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I'm working on the notion of (for lack of better term) "typed forests" - which is a forest type (a tree with several roots) in which each node "determines" its children types (so, dependent types?). I use GADTs to represent the node types. Each GADT constructor represents the possible choice for a node in that location, with the GADT type a of that constructor being the children type allowed.
I posted an example in Slack, to represent food groups (each function below represents a single "path" in the food forest):
costcoRibEye :: X Food
costcoRibEye = Meat :/ Beef :/ RibEye :/ Costco
cheddar :: X Food
cheddar = Dairy :/ Cheese :/ AncetreCheddar
I am writing a blog post of sorts, to explain the concept. I'm likely to be missing the type system lingo to understand this concept better, but hopefully others would point me in the right direction.
( Inspiration for it came from obelisk-route library: https://github.com/obsidiansystems/obelisk/blob/master/lib/route/src/Obelisk/Route.hs )
Is this similar to Fix/recursion-schemes?
It seems like sort of nested sigma type?
The ultimate goal is to represent food hierarchy. "Ribeye" can only be a food item under the "Beef" group, which itself can only be positioned under "Meat". Every path (leading all the way to the leaf node) is considered an "item" to track in a journal. X Food = DSum Food Identity. And Food is defined like this:
DSum Food Identity
data Food a where
Meat :: Food (X Meat)
data Meat a where
Beef :: Meat (X Beef)
data Beef a where
RibEye :: Beef Producer
data Producer = Costco | ...
The leaf node is either () or some non-X type.
I'm looking forward to reading your blogpost!
As a bonus, creating a polysemy DSL for (monadically) building the forest is in my mind as well (I already use polysemy, but just not in an abstract fashion)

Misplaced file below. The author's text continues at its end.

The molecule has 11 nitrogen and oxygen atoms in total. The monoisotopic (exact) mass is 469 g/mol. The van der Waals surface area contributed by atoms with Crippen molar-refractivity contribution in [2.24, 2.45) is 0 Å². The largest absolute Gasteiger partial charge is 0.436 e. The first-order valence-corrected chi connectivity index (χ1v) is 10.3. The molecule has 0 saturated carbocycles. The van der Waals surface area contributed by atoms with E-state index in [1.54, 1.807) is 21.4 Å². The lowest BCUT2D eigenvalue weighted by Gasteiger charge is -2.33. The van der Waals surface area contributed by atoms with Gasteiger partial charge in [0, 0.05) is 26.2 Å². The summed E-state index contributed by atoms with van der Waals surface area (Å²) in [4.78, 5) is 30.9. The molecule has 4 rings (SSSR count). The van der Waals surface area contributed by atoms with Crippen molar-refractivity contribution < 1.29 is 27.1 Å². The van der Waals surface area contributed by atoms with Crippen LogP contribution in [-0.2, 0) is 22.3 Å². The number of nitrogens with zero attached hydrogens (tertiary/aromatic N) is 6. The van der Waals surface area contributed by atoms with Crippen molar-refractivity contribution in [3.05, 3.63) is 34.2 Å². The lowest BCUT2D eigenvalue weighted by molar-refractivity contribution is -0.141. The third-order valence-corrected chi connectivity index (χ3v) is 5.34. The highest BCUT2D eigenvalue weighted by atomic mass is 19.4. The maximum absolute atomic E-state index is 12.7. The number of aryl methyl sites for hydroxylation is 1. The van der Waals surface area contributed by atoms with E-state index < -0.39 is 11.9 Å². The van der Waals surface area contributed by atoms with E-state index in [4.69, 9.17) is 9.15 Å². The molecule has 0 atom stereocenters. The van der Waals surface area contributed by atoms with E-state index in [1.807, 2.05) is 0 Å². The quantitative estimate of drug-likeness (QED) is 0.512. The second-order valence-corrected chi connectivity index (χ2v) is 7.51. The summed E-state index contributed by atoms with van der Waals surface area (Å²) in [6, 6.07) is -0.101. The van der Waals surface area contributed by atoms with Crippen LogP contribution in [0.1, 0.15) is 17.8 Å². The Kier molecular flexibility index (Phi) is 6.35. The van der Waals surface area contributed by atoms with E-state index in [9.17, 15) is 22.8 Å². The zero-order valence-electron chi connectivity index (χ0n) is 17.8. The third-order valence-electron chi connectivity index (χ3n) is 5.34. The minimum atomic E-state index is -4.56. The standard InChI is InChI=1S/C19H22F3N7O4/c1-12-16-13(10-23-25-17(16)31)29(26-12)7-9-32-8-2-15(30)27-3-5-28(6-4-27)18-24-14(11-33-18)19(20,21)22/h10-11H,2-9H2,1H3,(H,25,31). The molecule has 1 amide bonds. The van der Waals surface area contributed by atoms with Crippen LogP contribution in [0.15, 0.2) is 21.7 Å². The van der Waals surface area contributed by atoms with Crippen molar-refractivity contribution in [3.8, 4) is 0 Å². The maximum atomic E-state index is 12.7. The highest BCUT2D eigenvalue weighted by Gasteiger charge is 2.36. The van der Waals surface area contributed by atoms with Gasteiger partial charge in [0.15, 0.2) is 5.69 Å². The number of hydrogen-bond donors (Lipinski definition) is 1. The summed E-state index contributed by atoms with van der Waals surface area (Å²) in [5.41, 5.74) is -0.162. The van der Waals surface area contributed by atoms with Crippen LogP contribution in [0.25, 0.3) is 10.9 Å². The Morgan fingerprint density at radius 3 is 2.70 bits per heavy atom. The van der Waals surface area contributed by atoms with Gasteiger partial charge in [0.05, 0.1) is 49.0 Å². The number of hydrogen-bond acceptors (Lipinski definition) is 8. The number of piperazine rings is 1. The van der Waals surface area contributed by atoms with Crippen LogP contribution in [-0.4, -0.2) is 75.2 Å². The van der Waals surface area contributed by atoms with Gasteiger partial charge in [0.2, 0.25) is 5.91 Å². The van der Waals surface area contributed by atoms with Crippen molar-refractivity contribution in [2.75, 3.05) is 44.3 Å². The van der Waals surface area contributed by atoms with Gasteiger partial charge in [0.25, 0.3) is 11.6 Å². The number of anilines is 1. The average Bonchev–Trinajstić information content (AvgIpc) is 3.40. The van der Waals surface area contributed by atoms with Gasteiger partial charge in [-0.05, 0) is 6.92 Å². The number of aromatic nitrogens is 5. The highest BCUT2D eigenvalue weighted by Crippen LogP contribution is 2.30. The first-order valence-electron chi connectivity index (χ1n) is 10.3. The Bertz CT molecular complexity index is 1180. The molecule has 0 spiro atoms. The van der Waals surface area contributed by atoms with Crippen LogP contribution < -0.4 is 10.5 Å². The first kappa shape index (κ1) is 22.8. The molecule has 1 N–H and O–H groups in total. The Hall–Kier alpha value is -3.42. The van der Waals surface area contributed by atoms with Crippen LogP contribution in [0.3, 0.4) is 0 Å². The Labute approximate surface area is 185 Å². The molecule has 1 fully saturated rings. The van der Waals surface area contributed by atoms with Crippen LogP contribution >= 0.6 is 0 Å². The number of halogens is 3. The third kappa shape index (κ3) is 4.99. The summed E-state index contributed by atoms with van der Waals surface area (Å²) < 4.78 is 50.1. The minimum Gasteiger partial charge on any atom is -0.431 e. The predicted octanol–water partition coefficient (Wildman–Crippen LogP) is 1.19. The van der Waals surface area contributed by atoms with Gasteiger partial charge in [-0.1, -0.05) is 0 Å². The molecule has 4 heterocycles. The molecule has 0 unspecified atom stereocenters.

I think it would be nice to auto-generate polysemy effect for a given GADT. Maybe polysemy is an overkill; I only want to monadically build the tree. Funny how this problem domain is now coming to resemble HTML building using do syntax (which @TheMatten is doing in another topic).
Yup, a small amount of polysemy code comes in handy to define monads for building this tree/forest:
demo :: [X Mood]
demo = xlist do
addX $ Mood_Good :/ xlist do
addX $ Theme' :/ Theme_Learning
addX $ Explore' (Markdown "This is too difficult") :/ mempty
addX $ Belief' (Markdown "I can't solve this") :/ xlist do
addX $ Fact' (Markdown "I will never know until I try") :/ mempty
Curious, are you using a tree when a graph is more suited? It seems like a "costco" might be used for more than ribeye
You are right. It is actually a graph (DAG) in practice.
And I've got a nice polysemy DSL to monadically build it.
Also, the whole thing is converging on looking to be XML like - _but_ fully type-safe.
eg: in XML node, we say "this node type can only contain this particular node types as children".
and the children can be either sum type (1 child), list (variable number children) or dependent map ( 0 to n children, corresponding to one or many of the n constructors in a sum type (GADT))
Well, actually, it is a graph (with or without cycles) only in type-level, but a tree at value-level. You can't have two arrows coming to one value.
Scratch all that ... it is best to think of this as a tree. A typed tree.
As for your example, the Costco value is simply replicated at the various nodes where it is used.
The Food tree type above, can be used in larger trees, for example:
data Health a where
SkinCondition :: Health Skin
Note :: Health (XList Note)
Meals :: Health Natural
Consumed :: Health (XList Food) -- Food tree (forest actually, because XList f = [X f])
data Note a where
Note_Normal :: Note Text
Note_Highlight :: Note Text
And that tree can further be positioned in an even higher tree:
data Tracking :: Type -> Type where
Tracking_Health :: Tracking (XMap Health.Health)
Tracking_Feeling :: Tracking (XList Feeling.Mood)
Tracking_Calisthenics :: Tracking (XMap Calisthenics.Move)
Here, we introduce XMap f which is DMap f Identity. The 'dependent map of children' above.
DMap f Identity
Even higher, the whole "Tracking" thing is positioned in a "calendar tree" (a tree of years, then months, then days)